3. Forget conventional wisdom if something else works better for you.
    Make your own rules and processes. You are the one who knows yourself the best. This has significantly increased my own productivity. You should try it.
  4. Delete emails without fear.
    And classify the rest as soon as you read them. You will save a lot of precious time.
  5. Simplify your information stream.
    Spend some time going through your twitter account, newsletter subscriptions etc…and edit aggressively. Think about what really matters and delete the rest. You can always go back if you really miss something.
  6. Put your phone/tablet away when you really need to get things done.
    Unless you are working on them of course. In this case, turn off notifications. This is one of the rules that work best for me.
  7. Don’t overestimate what you can achieve.
    It often leads to disappointment and bad time management. Every evening, think about the three most important things you need to get done the next day and prioritize accordingly.
  8. Choose and stick to a recreational activity.
    And make it a routine, preferably at the same time each day. Of course, going to the gym or a daily jog are great activities that will also keep you healthy but it can be anything: writing, arts, learning a new language…this will help you refocus and be more productive. The best ideas or solutions to problems often come up during those recreational moments.
  9. Work on one thing at a time.
    You may feel better about yourself and more productive while multitasking but avoid it as much as possible. Focus on one thing at a time and do it well. You will achieve much more that way.
  10. Outsource everything you can.
    Look into solutions like Fancy Hands for example. Focus your time on what really matters and delegate the rest.

and don’t forget :

Written by

Tech entrepreneur / Kilimanjaro climber / Enjoying life in crazy Moscow with @theshaginian

 

10 Ways to Implement GTD Simply


Keep it simple.

Everything should be made as simple as possible, but not simpler. Albert Einstein

I thought I’d put a post up about implementing David Allen’s Getting Things Done (GTD). I won’t use this post to explain what GTD is as it is explained all over the place, but for a good explanation please look here http://en.wikipedia.org/wiki/Getting_Things_Done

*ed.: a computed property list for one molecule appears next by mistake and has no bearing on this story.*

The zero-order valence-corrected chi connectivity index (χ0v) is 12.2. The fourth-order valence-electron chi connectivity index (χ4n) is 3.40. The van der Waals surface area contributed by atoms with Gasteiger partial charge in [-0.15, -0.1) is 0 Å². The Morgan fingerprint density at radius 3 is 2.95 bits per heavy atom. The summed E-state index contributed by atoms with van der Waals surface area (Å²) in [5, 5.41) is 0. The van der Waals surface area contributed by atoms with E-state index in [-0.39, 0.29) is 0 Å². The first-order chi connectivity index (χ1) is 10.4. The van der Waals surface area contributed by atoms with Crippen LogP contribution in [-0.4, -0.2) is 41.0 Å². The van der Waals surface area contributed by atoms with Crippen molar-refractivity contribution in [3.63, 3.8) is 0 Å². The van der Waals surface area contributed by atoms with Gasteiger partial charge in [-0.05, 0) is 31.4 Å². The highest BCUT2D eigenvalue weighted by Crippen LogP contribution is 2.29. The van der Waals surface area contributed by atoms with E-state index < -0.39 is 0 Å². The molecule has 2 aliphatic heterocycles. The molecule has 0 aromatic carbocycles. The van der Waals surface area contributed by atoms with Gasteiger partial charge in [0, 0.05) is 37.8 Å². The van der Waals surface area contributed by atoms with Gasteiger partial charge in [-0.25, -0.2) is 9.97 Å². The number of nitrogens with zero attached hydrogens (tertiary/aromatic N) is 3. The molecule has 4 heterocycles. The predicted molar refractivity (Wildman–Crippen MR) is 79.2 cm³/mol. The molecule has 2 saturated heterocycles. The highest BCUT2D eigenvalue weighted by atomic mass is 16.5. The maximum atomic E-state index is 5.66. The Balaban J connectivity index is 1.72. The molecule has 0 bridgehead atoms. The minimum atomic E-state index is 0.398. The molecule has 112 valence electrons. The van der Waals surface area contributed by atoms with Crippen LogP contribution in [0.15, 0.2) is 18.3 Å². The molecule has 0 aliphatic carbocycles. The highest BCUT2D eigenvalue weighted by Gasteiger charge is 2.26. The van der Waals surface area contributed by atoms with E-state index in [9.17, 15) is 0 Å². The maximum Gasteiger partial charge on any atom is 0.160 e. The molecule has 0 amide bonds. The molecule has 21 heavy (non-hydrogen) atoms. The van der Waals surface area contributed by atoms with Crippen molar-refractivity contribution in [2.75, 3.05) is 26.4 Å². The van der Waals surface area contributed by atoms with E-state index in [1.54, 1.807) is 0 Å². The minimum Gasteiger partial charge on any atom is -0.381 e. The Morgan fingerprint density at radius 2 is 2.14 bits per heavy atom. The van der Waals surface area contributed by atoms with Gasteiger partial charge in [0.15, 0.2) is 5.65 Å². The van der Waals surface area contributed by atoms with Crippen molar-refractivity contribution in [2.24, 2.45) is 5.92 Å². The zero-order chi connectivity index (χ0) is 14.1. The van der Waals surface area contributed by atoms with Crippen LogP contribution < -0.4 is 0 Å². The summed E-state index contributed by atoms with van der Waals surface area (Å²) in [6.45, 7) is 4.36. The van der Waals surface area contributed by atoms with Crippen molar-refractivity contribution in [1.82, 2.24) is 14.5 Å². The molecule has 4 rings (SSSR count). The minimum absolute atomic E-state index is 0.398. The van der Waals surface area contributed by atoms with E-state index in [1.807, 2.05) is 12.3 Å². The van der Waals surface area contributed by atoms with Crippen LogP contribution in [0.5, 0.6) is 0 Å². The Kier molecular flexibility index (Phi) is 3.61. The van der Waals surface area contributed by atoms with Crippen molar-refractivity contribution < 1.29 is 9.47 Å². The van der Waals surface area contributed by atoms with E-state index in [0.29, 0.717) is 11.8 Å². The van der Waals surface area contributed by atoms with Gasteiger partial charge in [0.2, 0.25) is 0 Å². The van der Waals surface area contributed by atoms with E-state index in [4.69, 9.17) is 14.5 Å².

I’ve been using GTD for over a year now and I have put together this list for people as a refresher (let’s face it we all fall off the GTD wagon), or for those starting out on the GTD path to productivity. Remember if you can are more organised then (theoretically) you’ll have more time to do what you want (and pursue your Lifestyle Project). So here are my top 10 ways to implement GTD simply:

1. Put everything you need to sort in one place first

Clear your desk, move all your files on your desktop to one folder, move your thousand emails in your inbox in to one folder. You will immediately feel less overwhelmed with a clear desk and inbox (even if the reality is that you have just shifted stuff from one place to another).

2. Use paper for your lists — don’t use outlook, fancy online tools etc.

Lists and the use of lists are central to the GTD methodology. I have experimented with literally hundreds of online to do management systems, excel spreadsheet designs, outlook categories etc. What have I learned from this? Paper is the absolute best place to keep your lists. It is non-linear. Sure it is fun to play around with the latest system but there is bound to be something that it doesn’t do that will mean you just look for another system.

3. Get an physical Inbox and use it from now on

This doesn’t actually need to be an inbox; it just needs to be a designated place where you put all of your ‘stuff’.

4. Make “Do it, Defer it, Delegate it” your mantra

Write it on a Post-it note and stick it on your monitor and your inbox. Make it your mantra. Whenever you designate time to processing, say it for everything that you pick up to deal with.

5. The Waiting for list is very powerful.

This is especially true if you are delegating as much as possible. You want to do less don’t you? Then you should delegate as much as possible. The unfortunate nature of human beings is that they don’t always do what you ask them to. Keep a waiting for list so you can keep on top of everything you are expecting someone else to do. Simply initials of delegate, date delegated and task are the only things you need to record. Cross it off when it is done. I find that keeping the date delegated is useful when chasing people up.